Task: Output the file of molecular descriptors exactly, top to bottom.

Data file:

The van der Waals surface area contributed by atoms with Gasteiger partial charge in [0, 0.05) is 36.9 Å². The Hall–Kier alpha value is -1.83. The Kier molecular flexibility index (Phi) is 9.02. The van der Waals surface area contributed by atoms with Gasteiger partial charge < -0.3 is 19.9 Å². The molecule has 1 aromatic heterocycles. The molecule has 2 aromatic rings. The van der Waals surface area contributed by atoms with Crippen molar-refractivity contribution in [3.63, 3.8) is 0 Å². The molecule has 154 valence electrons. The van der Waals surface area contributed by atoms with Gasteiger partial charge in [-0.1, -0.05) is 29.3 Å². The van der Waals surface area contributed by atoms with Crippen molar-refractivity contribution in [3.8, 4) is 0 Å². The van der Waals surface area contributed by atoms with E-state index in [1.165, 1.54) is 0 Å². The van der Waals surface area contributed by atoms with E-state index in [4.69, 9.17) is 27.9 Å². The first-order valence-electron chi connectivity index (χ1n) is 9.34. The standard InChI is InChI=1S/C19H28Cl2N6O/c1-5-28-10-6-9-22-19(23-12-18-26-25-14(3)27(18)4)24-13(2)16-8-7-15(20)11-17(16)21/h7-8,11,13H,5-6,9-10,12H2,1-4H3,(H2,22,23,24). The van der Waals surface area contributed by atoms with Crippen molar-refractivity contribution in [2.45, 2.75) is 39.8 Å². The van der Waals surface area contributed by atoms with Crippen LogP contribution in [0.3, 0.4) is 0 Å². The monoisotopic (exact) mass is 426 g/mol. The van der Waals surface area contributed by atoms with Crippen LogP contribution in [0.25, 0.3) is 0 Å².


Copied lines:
The van der Waals surface area contributed by atoms with Gasteiger partial charge in [0, 0.05) is 36.9 Å². The Hall–Kier alpha value is -1.83. The Kier molecular flexibility index (Phi) is 9.02. The van der Waals surface area contributed by atoms with Gasteiger partial charge < -0.3 is 19.9 Å². The molecule has 1 aromatic heterocycles. The molecule has 2 aromatic rings. The van der Waals surface area contributed by atoms with Crippen molar-refractivity contribution in [3.63, 3.8) is 0 Å². The molecule has 154 valence electrons. The van der Waals surface area contributed by atoms with Gasteiger partial charge in [-0.1, -0.05) is 29.3 Å². The van der Waals surface area contributed by atoms with Crippen molar-refractivity contribution in [3.8, 4) is 0 Å². The van der Waals surface area contributed by atoms with E-state index in [1.165, 1.54) is 0 Å². The van der Waals surface area contributed by atoms with E-state index in [4.69, 9.17) is 27.9 Å². The first-order valence-electron chi connectivity index (χ1n) is 9.34. The standard InChI is InChI=1S/C19H28Cl2N6O/c1-5-28-10-6-9-22-19(23-12-18-26-25-14(3)27(18)4)24-13(2)16-8-7-15(20)11-17(16)21/h7-8,11,13H,5-6,9-10,12H2,1-4H3,(H2,22,23,24). The van der Waals surface area contributed by atoms with Crippen molar-refractivity contribution in [2.45, 2.75) is 39.8 Å². The van der Waals surface area contributed by atoms with Crippen LogP contribution in [0.3, 0.4) is 0 Å². The monoisotopic (exact) mass is 426 g/mol. The van der Waals surface area contributed by atoms with Crippen LogP contribution in [0.25, 0.3) is 0 Å².